I apologise for lumping all SEOs together in the headline, some are good and some are still bad, but as the layman or 'content person' knows, there are a lot of opinions out there.

If you came via the blog homepage, the header image on this post showed Jupiter, Mercury and Io from Roman myth. 

Myth is a word that crops up a fair bit in SEO, such is the knowledge of the 'inner workings' of the Google 'algorithm'.

Here are three of the oft-debated opinions that are still out there.

Myth One? 302 redirects do not pass link equity

I wrote a guide to doing just enough SEO for content managers. In it I recommend changing all 302 temporary redirects to 301 permanent redirects because, on the advice of a number of agencies I've spoken to in the past, I understood 302s did not pass link equity to the new page.

Just Google the matter and you'll find many people saying the same, including Matt Cutts himself (Google webmaster).

It would therefore make sense to change these 302s, many of which are incorrectly used anyway when a redirect in fact remains in place permanently.

However, it seems there are dissenting voices out there about these redirects. Some have shown that 302 redirects pass link equity, just not as much as 301s.

And then recently I read this post by Barry Schwartz summing up a Google Hangout with John Mueller, a webmaster trends analyst at Google, who said the following.

When we recognize [a 302] is actually more like a permanent redirect and 302 is something that you may have accidentally set up, then we do treat that as a 301. We say, instead of indexing the redirected URL we index the redirection target.

Of course, remember that a redirect might not be necessary anyway. Many people archive web pages and redirect to similar content, rather than providing a more obvious explanation for the page's removal to the user. 

For example, changing a page to state an offer has now ended is preferable to simply redirecting this page to another category or even redirecting to an archived offers page.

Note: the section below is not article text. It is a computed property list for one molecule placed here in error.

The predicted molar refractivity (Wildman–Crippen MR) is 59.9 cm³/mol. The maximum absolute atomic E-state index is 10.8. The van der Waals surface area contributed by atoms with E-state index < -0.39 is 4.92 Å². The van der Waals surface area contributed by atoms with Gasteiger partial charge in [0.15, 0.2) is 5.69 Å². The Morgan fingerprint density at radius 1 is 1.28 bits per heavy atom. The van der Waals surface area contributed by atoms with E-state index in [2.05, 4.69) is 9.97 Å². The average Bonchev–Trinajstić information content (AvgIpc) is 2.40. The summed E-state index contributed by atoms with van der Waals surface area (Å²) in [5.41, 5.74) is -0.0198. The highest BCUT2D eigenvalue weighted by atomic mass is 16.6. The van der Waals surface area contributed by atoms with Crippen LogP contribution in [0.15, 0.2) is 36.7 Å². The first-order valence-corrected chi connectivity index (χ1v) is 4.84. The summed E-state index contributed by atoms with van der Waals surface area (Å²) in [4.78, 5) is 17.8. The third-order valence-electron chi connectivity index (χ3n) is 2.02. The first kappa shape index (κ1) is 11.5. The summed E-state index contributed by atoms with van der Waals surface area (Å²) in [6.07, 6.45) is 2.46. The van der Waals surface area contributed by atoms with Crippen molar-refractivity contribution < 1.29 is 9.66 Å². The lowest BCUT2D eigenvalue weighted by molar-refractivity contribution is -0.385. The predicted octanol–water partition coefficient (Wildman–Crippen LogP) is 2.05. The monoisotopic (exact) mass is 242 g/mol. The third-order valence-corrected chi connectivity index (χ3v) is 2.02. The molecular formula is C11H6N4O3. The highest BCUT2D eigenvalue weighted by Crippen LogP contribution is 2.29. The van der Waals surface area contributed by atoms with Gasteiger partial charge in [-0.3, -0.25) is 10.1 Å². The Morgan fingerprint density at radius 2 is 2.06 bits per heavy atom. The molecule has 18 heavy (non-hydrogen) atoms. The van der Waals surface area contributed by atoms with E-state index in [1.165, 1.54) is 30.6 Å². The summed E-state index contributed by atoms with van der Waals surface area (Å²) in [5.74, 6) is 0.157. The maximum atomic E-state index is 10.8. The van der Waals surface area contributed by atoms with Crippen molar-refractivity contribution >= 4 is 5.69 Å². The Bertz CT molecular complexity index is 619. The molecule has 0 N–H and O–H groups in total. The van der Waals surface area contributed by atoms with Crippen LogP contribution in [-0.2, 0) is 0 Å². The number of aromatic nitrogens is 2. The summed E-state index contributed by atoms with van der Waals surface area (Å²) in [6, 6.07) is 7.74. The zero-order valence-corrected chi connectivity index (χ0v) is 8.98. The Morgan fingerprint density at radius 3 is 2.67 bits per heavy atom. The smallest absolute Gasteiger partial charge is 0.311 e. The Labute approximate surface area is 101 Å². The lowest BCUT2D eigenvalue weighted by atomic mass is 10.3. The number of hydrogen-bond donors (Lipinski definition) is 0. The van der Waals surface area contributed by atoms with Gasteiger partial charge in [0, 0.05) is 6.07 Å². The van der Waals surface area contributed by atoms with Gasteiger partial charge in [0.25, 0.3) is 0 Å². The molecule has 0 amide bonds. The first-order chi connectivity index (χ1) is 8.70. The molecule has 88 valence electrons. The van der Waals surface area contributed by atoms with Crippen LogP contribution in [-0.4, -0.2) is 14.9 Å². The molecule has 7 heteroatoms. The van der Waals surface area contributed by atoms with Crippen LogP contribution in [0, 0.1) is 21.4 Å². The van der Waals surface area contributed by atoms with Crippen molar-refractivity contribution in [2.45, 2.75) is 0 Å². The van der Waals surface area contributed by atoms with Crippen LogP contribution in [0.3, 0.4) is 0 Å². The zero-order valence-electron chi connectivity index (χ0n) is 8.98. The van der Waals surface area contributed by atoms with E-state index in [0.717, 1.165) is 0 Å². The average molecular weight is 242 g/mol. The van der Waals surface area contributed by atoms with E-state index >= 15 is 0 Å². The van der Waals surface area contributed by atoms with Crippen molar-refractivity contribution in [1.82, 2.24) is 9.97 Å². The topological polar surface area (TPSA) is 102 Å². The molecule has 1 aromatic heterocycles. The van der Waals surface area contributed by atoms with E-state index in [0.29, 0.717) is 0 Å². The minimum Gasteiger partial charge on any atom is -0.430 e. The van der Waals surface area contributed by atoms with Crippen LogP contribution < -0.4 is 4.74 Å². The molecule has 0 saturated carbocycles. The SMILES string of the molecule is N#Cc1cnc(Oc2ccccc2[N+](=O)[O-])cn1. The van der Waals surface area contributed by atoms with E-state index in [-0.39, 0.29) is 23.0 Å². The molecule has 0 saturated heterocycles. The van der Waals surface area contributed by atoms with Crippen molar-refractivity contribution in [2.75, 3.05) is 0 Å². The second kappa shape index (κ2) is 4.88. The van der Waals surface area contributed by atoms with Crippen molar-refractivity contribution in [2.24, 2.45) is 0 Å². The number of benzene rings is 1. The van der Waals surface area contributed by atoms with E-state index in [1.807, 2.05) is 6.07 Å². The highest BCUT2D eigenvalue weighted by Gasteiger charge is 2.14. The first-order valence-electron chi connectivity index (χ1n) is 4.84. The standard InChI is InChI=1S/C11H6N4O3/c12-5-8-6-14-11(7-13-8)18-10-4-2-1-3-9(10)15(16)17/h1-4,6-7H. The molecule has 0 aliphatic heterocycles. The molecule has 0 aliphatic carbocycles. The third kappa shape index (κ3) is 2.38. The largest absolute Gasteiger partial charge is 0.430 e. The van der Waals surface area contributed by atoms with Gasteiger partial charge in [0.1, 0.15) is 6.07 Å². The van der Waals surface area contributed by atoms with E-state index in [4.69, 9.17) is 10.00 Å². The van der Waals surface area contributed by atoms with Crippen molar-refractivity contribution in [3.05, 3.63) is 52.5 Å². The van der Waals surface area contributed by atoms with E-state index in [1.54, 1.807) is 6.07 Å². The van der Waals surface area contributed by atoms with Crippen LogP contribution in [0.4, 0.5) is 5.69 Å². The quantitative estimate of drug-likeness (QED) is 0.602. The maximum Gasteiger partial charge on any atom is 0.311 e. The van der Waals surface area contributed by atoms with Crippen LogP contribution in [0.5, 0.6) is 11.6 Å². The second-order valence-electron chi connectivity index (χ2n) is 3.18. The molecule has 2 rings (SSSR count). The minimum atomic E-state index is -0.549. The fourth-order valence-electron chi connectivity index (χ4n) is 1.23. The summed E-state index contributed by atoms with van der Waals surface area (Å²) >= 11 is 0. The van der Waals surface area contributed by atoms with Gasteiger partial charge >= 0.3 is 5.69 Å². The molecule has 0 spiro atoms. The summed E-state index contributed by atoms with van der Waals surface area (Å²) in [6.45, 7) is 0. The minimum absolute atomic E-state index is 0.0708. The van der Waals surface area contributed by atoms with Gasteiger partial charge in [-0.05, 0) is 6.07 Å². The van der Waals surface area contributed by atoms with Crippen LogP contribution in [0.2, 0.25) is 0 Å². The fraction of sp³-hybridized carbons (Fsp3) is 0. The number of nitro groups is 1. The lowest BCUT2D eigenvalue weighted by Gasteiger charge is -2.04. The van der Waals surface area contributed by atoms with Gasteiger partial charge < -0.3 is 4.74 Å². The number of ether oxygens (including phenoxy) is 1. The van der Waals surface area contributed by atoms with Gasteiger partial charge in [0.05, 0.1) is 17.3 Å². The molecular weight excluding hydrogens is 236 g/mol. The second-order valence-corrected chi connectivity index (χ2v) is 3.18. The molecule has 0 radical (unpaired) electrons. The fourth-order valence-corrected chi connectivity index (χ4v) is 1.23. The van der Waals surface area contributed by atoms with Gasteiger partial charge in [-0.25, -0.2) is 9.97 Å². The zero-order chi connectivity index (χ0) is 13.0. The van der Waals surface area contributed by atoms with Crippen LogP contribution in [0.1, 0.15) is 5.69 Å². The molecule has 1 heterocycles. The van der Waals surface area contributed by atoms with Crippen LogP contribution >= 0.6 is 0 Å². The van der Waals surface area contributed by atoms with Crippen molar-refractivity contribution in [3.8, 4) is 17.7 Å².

302 sign

Myth Two? Social signals matter

Some strenuously say they do, others strenuously say they don't. Both camps tend to point out the same thing though, there's merely a correlation between social signals and ranking.

Relevancy and popularity are two sides of the same coin. A post that is shared a lot has increased reach and therefore garners more backlinks.

Back in 2013, many were convinced that Hummingbird was going to begin to take account of social signals.

Some suggested +1s had an impact on Google ranking and others (such as Moz) conducted studies that showed otherwise. Just check out the number of articles we devoted to the debate.

One thing is for sure, the argument became moot in 2015 when Twitter once again partnered with Google to give the search engine access to the 'firehose' of tweets.

Now, you can see Twitter activity in real-time in the Google SERPs.

Check out my screenshot below when searching for 'Star Wars', there's a tweet listed that was posted '6 secs ago'.

This is a direct imperative from search for companies to improve their Twitter presence and is one factor that may eventually make this social-search correlation become a regression (showing causation).

star wars google search

Myth Three? Content is king

Of our three myths, this is the one where consensus perhaps reigns (no pun intended).

Content is king: a mantra of content marketing agencies. The intention is to convey the importance of creating a digital strategy with the user in mind, where content for content's sake is a waste of time.

However, this mantra may persuade the naive to think that SEO will largely take care of itself.

To contradict another cliche, SEO is definitely not dead. 

Ben Davis

Published 22 October, 2015 by Ben Davis @ Econsultancy